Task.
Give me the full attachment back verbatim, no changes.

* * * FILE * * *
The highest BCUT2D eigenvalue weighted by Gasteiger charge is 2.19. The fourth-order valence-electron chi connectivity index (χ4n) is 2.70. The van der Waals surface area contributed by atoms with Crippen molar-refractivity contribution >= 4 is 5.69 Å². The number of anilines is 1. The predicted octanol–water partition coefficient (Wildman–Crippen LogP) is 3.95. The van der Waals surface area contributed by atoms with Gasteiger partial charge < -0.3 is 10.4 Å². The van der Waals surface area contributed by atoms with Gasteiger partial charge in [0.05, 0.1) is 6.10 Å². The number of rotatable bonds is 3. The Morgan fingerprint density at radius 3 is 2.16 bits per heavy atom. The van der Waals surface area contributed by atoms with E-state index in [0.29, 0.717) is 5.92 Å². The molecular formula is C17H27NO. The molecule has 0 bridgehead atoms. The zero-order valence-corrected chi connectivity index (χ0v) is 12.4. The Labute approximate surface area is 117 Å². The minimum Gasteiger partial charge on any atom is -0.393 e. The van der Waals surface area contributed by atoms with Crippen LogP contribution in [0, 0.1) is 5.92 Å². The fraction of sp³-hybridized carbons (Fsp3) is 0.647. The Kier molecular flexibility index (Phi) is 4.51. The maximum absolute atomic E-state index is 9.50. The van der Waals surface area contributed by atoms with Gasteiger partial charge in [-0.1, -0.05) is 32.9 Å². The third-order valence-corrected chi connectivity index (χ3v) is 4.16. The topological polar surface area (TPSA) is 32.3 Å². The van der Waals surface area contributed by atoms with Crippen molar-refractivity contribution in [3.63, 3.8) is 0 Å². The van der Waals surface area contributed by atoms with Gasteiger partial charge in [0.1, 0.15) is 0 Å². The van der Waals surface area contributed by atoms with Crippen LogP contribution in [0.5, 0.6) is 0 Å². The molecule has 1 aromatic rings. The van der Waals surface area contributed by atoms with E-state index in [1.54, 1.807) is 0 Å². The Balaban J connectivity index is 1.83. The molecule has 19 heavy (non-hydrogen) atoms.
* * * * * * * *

The highest BCUT2D eigenvalue weighted by Gasteiger charge is 2.19. The fourth-order valence-electron chi connectivity index (χ4n) is 2.70. The van der Waals surface area contributed by atoms with Crippen molar-refractivity contribution >= 4 is 5.69 Å². The number of anilines is 1. The predicted octanol–water partition coefficient (Wildman–Crippen LogP) is 3.95. The van der Waals surface area contributed by atoms with Gasteiger partial charge < -0.3 is 10.4 Å². The van der Waals surface area contributed by atoms with Gasteiger partial charge in [0.05, 0.1) is 6.10 Å². The number of rotatable bonds is 3. The Morgan fingerprint density at radius 3 is 2.16 bits per heavy atom. The van der Waals surface area contributed by atoms with E-state index in [0.29, 0.717) is 5.92 Å². The molecular formula is C17H27NO. The molecule has 0 bridgehead atoms. The zero-order valence-corrected chi connectivity index (χ0v) is 12.4. The Labute approximate surface area is 117 Å². The minimum Gasteiger partial charge on any atom is -0.393 e. The van der Waals surface area contributed by atoms with Crippen LogP contribution in [0, 0.1) is 5.92 Å². The fraction of sp³-hybridized carbons (Fsp3) is 0.647. The Kier molecular flexibility index (Phi) is 4.51. The maximum absolute atomic E-state index is 9.50. The van der Waals surface area contributed by atoms with Gasteiger partial charge in [-0.1, -0.05) is 32.9 Å². The third-order valence-corrected chi connectivity index (χ3v) is 4.16. The topological polar surface area (TPSA) is 32.3 Å². The van der Waals surface area contributed by atoms with Crippen molar-refractivity contribution in [3.63, 3.8) is 0 Å². The van der Waals surface area contributed by atoms with Gasteiger partial charge in [0.1, 0.15) is 0 Å². The van der Waals surface area contributed by atoms with Crippen LogP contribution in [0.5, 0.6) is 0 Å². The molecule has 1 aromatic rings. The van der Waals surface area contributed by atoms with E-state index in [1.54, 1.807) is 0 Å². The Balaban J connectivity index is 1.83. The molecule has 19 heavy (non-hydrogen) atoms.